agent

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Related to infectious agent: communicable disease

Agent

A party appointed to act on behalf of a principal entity or person. In context of project financing, refers to the bank in charge of administering the project financing.

Agent

A person who acts on behalf of an organization or another person. Agents have a fiduciary responsibility to act in the best interests of the principal. Common examples of agents include brokers and attorneys. See also: Agency theory, Agency problem, Agency costs.

agent

An individual or organization that acts on behalf of and is subject to the control of another party. For example, in executing an order to buy or sell a security, a broker is acting as a customer's agent.

Agent.

An agent is a person who acts on behalf of another person or institution in a transaction. For example, when you direct your stockbroker to buy or sell shares in your account, he or she is acting as your agent in the trade.

Agents work for either a set fee or a commission based on the size of the transaction and the type of product, or sometimes a combination of fee and commission.

Depending on the work a particular agent does, he or she may need to be certified, licensed, or registered by industry bodies or government regulators. For instance, insurance agents must be licensed in the state where they do business, and stockbrokers must pass licensing exams and be registered with NASD.

In a real estate transaction, a real estate agent represents the seller. That person may also be called a real estate broker or a Realtor if he or she is a member of the National Association of Realtors. A buyer may be represented by a buyer's agent.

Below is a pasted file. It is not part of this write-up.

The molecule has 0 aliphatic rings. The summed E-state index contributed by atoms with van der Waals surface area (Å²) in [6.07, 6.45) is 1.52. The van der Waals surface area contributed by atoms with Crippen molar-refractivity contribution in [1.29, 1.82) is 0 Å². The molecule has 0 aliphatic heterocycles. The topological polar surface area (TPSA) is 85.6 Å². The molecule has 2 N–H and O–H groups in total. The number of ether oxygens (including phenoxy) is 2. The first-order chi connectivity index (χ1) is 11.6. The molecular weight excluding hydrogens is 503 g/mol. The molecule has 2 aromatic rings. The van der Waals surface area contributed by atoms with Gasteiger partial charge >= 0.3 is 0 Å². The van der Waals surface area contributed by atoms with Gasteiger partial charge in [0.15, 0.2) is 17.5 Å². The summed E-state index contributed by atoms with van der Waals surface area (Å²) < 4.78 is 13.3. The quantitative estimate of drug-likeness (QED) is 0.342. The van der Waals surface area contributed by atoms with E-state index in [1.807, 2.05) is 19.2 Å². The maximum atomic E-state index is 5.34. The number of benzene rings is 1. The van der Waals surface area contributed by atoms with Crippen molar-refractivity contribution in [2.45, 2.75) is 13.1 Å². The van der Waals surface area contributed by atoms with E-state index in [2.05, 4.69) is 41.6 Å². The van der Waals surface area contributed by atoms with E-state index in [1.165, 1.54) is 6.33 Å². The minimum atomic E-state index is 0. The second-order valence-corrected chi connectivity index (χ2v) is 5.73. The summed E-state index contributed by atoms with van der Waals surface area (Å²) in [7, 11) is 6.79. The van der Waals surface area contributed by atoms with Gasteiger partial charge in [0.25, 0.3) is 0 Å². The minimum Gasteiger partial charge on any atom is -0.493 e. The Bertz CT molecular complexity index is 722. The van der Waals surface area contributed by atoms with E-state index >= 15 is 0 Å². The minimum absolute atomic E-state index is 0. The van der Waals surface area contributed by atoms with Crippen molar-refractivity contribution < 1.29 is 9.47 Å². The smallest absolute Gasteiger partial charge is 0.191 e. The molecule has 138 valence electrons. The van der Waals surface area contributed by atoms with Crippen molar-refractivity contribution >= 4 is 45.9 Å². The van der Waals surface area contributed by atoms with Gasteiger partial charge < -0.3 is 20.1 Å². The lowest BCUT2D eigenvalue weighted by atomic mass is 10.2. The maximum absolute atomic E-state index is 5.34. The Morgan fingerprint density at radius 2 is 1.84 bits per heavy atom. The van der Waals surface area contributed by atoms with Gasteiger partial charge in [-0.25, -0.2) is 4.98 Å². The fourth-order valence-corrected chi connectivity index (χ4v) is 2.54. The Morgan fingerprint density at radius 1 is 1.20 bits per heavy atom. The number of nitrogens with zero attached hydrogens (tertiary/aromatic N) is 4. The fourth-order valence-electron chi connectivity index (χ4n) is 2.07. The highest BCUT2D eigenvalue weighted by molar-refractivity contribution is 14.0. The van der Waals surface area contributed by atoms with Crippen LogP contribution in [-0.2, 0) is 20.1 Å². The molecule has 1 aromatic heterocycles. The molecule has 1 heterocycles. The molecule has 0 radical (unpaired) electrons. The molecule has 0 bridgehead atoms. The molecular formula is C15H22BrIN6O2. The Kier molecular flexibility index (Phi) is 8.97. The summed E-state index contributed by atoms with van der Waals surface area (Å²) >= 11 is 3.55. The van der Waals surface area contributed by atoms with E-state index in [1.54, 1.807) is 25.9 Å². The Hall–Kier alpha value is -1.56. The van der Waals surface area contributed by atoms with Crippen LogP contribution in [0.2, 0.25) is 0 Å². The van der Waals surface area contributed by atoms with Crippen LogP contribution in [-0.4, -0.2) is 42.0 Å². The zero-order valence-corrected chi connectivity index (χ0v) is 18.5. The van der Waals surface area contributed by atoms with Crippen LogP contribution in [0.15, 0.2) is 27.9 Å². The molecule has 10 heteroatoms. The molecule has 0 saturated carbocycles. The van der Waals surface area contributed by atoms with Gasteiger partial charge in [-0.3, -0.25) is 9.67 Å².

agent

a person or company employed by another person or company (called the PRINCIPAL) for the purpose of arranging CONTRACTS between the principal and third parties. An agent generally has authority to act within broad limits in conducting business on behalf of his or her principal and has a basic duty to carry out the tasks involved with due skill and diligence.

An agent or broker acts as an intermediary in bringing together buyers and sellers of a good or service, receiving a flat or sliding scale commission or fee related to the nature and comprehensiveness of the work undertaken and/or value of the transaction involved. Agents and agencies are encountered in one way or another in most economic activities and play an important role in the smooth functioning of the market mechanism. A stockbroker, for example, acts on behalf of clients wishing to buy and sell financial securities; an estate agent acts as an intermediary between buyers and sellers of houses, offices, etc.; while an insurance broker negotiates insurance cover on behalf of clients with an insurance company. A recruitment agency performs the services of advertising for, interviewing and selecting employees on behalf of a company. In addition to the role of agents as market intermediaries, organizational theorists have paid particular attention to the internal relationship between the employees (‘agents’) and owners (‘principals’) of a company See PRINCIPAL-AGENT THEORY.